Commemorative address, Sandakan 2022

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15 August 2022

I would like to acknowledge:

  • The Honourable Datuk Joniston Bangkuai, Assistant Minister of Tourism, Culture and Environment Sabah representing the Chief Minister of Sabah
  • Madam Faridah Giau, Deputy President, Sandakan Municipal Council representing the President, Sandakan Municipal Council
  • His Excellency Mr Charles Hay, MVO, British High Commissioner to Malaysia
  • His Excellency Dr Justin Lee, Australian High Commissioner to Malaysia
  • Relatives, family and friends, ladies and gentlemen.

The story of those who became prisoners of the Japanese during the Second World War is one of enormous sacrifice, courage, endurance, and ultimately one of suffering and loss. 

Across the lands at the end of 1941 and the early part of 1942, those Allied servicemen and women, and many civilians, who went into captivity could not imagine what fate held in store.

Just six men of more than 2,500 who had been in the camp half a year before, emerged from this jungle.

But the prisoners here at Sandakan were not alone in living under Japanese authority. 

The civilians of this area also suffered the hardships of war. Most were not held behind wire, but they were not free, and those whose courage and humanity led them to help the prisoners here were taking great risks. 

Members of the local underground organisation faced severe punishment should they be exposed, as did those who smuggled medicine, supplies or food into the camp.

Such selfless courage earned the gratitude of the prisoners who suffered here, and in the case of the few who reached safety, the bravery and care of local civilians meant the difference between survival and death.

Today, I wish to reflect on those stories.

In his book Sandakan, historian Paul Ham wrote about mateship.

He said, “You found a mate and you clung to them ‘as though they were the last scrap of life on earth. These friendships transcend the idea of mateship.

“Your friend in Japanese captivity is something much more: a nurse, guide, priest, and grave digger…your friend will feed, clean and bury you…trust in one another is felt in the full consciousness of imminent death’.”

The six Aussies who escaped Sandakan in 1945 witnessed some unimaginable atrocities.

But their story is one of mateship.

During the early stages of the second march, Dick Braithwaite was so ill with malaria that his mates fooled guards, holding him up at roll call when he was too weak to stand alone.

For him it was a question of escape or die – and escape he did, slipping behind a fallen tree and escaping down to the river with the help of an elderly local man.

There was Owen Campbell and four of his mates who spent days delirious in the jungle, determined not to leave a man behind. Sadly one by one they lost their young lives until it was just Campbell left.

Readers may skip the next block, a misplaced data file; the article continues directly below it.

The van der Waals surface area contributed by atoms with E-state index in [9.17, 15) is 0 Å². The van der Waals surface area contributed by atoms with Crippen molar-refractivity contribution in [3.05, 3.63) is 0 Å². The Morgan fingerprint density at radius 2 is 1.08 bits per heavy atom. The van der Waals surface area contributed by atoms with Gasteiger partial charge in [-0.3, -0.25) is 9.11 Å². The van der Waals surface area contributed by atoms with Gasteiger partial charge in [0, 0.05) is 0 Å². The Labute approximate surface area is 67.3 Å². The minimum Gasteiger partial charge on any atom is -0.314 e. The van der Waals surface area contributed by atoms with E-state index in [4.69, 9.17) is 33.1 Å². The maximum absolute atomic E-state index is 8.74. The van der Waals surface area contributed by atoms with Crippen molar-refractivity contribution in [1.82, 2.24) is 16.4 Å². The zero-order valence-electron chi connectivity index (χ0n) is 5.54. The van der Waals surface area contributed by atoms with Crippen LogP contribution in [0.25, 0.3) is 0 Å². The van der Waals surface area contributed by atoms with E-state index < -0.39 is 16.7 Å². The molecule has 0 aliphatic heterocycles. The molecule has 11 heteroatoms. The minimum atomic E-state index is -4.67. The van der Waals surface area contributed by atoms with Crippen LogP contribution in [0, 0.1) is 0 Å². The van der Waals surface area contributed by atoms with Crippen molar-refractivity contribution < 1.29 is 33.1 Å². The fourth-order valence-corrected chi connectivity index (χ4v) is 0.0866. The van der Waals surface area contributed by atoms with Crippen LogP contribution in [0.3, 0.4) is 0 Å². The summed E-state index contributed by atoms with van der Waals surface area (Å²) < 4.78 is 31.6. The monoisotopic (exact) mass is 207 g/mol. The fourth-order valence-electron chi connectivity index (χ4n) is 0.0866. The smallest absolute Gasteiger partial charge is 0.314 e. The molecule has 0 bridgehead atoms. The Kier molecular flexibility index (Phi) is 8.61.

He was rescued by the people of Munand and nursed to good enough health that they were able to take him down river to an Aussie Camp, where they evacuated him to an aircraft carrier.

There was Keith Botterill, and his mates Nelson Short, William Moxham and Andy Anderson who made a run for it – hiding in caves and abandoned huts, relying on the charity of locals as they suffered terrible ailments.

Andy Anderson never left that jungle… but his mates, helped by their new local friends eventually began their last difficult trek. Collapsing with exhaustion they heard men coming through the jungle. Those men were “all in greens” – with stretchers and tea and biscuits, there to rescue them from their living nightmare.

The final escape was that of Bill Sticpewich and Herman Reither.

Conscious of their looming fate, Sticpewich and Reither slipped out of camp, hiding in the jungle until the hunt for them died down. Eventually they were taken in by a local despite the risks. Unfortunately Reither didn’t survive.

We are here today to commemorate and remember the single greatest atrocity committed against Australians in war.

But through this atrocity there is friendship; mateship. It’s only through that mateship that we saw any survivors of this atrocity.

I’m proud to join with you today, our mates, to remember the tragedy that befell Allied prisoners here, to honour the many who died and the civilians who risked everything to help them. 

The end of the Second World War is increasingly remote to us now, well into the 21st Century. 

In places like Sandakan we are reminded of how great was the conflict’s reach, how far from home Australians served and died, and through all of us here today how the memory of Sandakan lives on across oceans and generations. 

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